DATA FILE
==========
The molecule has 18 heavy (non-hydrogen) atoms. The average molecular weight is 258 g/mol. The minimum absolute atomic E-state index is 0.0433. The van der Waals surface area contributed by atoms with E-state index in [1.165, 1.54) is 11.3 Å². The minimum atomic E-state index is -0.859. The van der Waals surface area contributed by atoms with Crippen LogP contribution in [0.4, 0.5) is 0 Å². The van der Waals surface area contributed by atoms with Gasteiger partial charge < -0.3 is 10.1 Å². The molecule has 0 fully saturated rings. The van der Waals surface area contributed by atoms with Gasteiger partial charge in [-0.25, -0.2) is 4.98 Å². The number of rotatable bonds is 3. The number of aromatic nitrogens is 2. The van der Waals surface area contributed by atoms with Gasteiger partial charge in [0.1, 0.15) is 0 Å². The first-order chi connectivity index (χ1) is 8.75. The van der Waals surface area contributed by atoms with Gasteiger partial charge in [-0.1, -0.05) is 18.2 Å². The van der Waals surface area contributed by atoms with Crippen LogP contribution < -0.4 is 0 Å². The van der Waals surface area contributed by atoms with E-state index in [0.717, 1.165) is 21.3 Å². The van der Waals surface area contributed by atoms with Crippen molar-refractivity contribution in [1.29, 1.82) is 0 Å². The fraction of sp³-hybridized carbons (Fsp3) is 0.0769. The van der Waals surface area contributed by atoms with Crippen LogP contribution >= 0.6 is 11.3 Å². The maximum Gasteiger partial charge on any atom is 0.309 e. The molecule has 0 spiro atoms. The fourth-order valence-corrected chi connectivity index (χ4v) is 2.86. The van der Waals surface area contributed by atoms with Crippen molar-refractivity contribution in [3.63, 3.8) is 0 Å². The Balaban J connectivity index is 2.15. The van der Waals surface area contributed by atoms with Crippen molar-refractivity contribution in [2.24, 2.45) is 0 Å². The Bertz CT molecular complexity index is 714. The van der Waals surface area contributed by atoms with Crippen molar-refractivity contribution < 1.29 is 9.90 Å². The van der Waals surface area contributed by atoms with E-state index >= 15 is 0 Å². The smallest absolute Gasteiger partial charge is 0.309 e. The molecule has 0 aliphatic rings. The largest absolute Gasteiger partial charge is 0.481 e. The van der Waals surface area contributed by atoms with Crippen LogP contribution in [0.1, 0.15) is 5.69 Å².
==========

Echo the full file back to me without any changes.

The molecule has 18 heavy (non-hydrogen) atoms. The average molecular weight is 258 g/mol. The minimum absolute atomic E-state index is 0.0433. The van der Waals surface area contributed by atoms with E-state index in [1.165, 1.54) is 11.3 Å². The minimum atomic E-state index is -0.859. The van der Waals surface area contributed by atoms with Crippen LogP contribution in [0.4, 0.5) is 0 Å². The van der Waals surface area contributed by atoms with Gasteiger partial charge < -0.3 is 10.1 Å². The molecule has 0 fully saturated rings. The van der Waals surface area contributed by atoms with Gasteiger partial charge in [-0.25, -0.2) is 4.98 Å². The number of rotatable bonds is 3. The number of aromatic nitrogens is 2. The van der Waals surface area contributed by atoms with Gasteiger partial charge in [0.1, 0.15) is 0 Å². The first-order chi connectivity index (χ1) is 8.75. The van der Waals surface area contributed by atoms with Gasteiger partial charge in [-0.1, -0.05) is 18.2 Å². The van der Waals surface area contributed by atoms with Crippen LogP contribution < -0.4 is 0 Å². The van der Waals surface area contributed by atoms with E-state index in [0.717, 1.165) is 21.3 Å². The van der Waals surface area contributed by atoms with Crippen molar-refractivity contribution in [1.29, 1.82) is 0 Å². The fraction of sp³-hybridized carbons (Fsp3) is 0.0769. The van der Waals surface area contributed by atoms with Crippen LogP contribution >= 0.6 is 11.3 Å². The maximum Gasteiger partial charge on any atom is 0.309 e. The molecule has 0 spiro atoms. The fourth-order valence-corrected chi connectivity index (χ4v) is 2.86. The van der Waals surface area contributed by atoms with Crippen molar-refractivity contribution in [3.63, 3.8) is 0 Å². The Balaban J connectivity index is 2.15. The van der Waals surface area contributed by atoms with Crippen molar-refractivity contribution in [2.24, 2.45) is 0 Å². The Bertz CT molecular complexity index is 714. The van der Waals surface area contributed by atoms with Crippen molar-refractivity contribution < 1.29 is 9.90 Å². The van der Waals surface area contributed by atoms with E-state index >= 15 is 0 Å². The smallest absolute Gasteiger partial charge is 0.309 e. The molecule has 0 aliphatic rings. The largest absolute Gasteiger partial charge is 0.481 e. The van der Waals surface area contributed by atoms with Crippen LogP contribution in [0.1, 0.15) is 5.69 Å².